You know, if I didn't wake up tomorrow, that would be okay. But no, I'm not actually going to hurt myself. And then also the ability to build collaborative safety plans. Right. We don't get to draw blood or run an X-ray to know someone's risk, right? We get to ask a bunch of really intrusive questions and then the intervention is not is not often, particularly for suicide risk, medication in real time or a cast or another medical device.


00;07;18;02 - 00;07;47;26

It is a really intense creation of a collaborative safety plan that's a usable tool for the for the patient to leave the hospital to help them recognize their own triggers and to help them utilize their own resources, their own social network, for example, to mitigate that risk. And so I celebrate universal screening and I worry about the infrastructure that's behind it.


00;07;47;26 - 00;08;21;23

And let's just say, Dr. Matt, the you know, someone does have a risk of suicide or other psychiatric disorders that need to be treated. We have an infrastructure that doesn't have enough available beds and that folks often get housed in emergency departments, get housed in municipal jail cells. At times they get housed in med surge out of a desire to keep them safe.


00;08;21;23 - 00;08;42;24


I'm curious what thoughts you have kind of on the current state of mental health delivery. So I think that, you know, as we go past universal screening, we've just screened all these people, just like you mentioned. Now, what is the problem? And I think you're right. In a lot of environments, everything from primary care to pre-hospital to inpatient.


00;08;42;26 - 00;09;06;07

The next step is the hard part is the hard part for the patient who may need extensive therapeutics as well as medication. But from a provider perspective, what do you do next? If you are in a small rural hospital, you may not have access to a psychiatrist in the middle of the night. It might be that that personally comes every couple of days.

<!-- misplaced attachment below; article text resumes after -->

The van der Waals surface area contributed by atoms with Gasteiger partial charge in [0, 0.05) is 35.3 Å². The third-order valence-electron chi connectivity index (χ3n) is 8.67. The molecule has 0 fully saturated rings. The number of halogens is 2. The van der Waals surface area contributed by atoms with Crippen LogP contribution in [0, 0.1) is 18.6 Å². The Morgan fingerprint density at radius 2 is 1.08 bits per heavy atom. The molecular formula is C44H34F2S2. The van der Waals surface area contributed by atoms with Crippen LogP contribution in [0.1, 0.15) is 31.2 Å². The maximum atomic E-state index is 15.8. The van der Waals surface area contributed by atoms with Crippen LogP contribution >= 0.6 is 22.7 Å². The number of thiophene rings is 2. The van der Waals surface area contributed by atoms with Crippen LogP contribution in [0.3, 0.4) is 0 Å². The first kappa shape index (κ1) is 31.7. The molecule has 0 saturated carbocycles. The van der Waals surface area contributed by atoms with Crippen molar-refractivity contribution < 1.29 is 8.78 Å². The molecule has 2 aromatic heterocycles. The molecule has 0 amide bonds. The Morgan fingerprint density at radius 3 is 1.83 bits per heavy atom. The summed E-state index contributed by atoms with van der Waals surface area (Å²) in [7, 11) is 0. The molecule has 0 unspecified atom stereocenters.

00;09;06;07 - 00;09;24;12

It might be that you do a televisit in the morning. What do you do for that patient in the meantime? And you may not have a lot of options. So I think you're stuck in a lot of ways. If you're in a primary care environment and you have a patient that has immediate needs, what are you going to do?


00;09;24;12 - 00;09;49;27

How do you help them? You have to send them to the hospital because there's nothing else you can do. It's outside of your scope. And then if you're on the streets, you know, from a pre-hospital perspective, having been an EMT in the past and still as a firefighter now in a volunteer situation, when people are on the streets having a crisis, it can be really hard for civilians to say this person is dangerous or this person is having a mental health crisis.


00;09;49;29 - 00;10;14;16

And I think that what we found is there's just not the resources to come and assist those folks. We have firefighters, EMTs and police officers. That's basically we have on the streets. We don't have an army of social workers like yourself, Danny, that I can deploy to help people who really need it. Now, I know there are some cities and some municipality that are doing more in that area, but we could do a ton more.


00;10;14;16 - 00;10;49;28

It's really hard, though. So what I'd say is I think that universal screening or again, providers, nurses all doing the best they can, they're seen issues, but they don't have a lot of options for the next step. And I think that's problematic.



Yeah, for sure. You know, in many cities across the country, law enforcement, paramedics and EMTs, firefighters are are getting some really great training crisis intervention, training to help be able to sort of manage a mental health crisis and in real time.


00;10;50;00 - 00;11;17;12

But the scale of all of us need some variation of mental health first aid, which is available for free in most communities to be able to, you know, for getting CPR training and first aid training. Mental health first aid training is also an essential part of being able to being able to work with folks in real time and in our communities.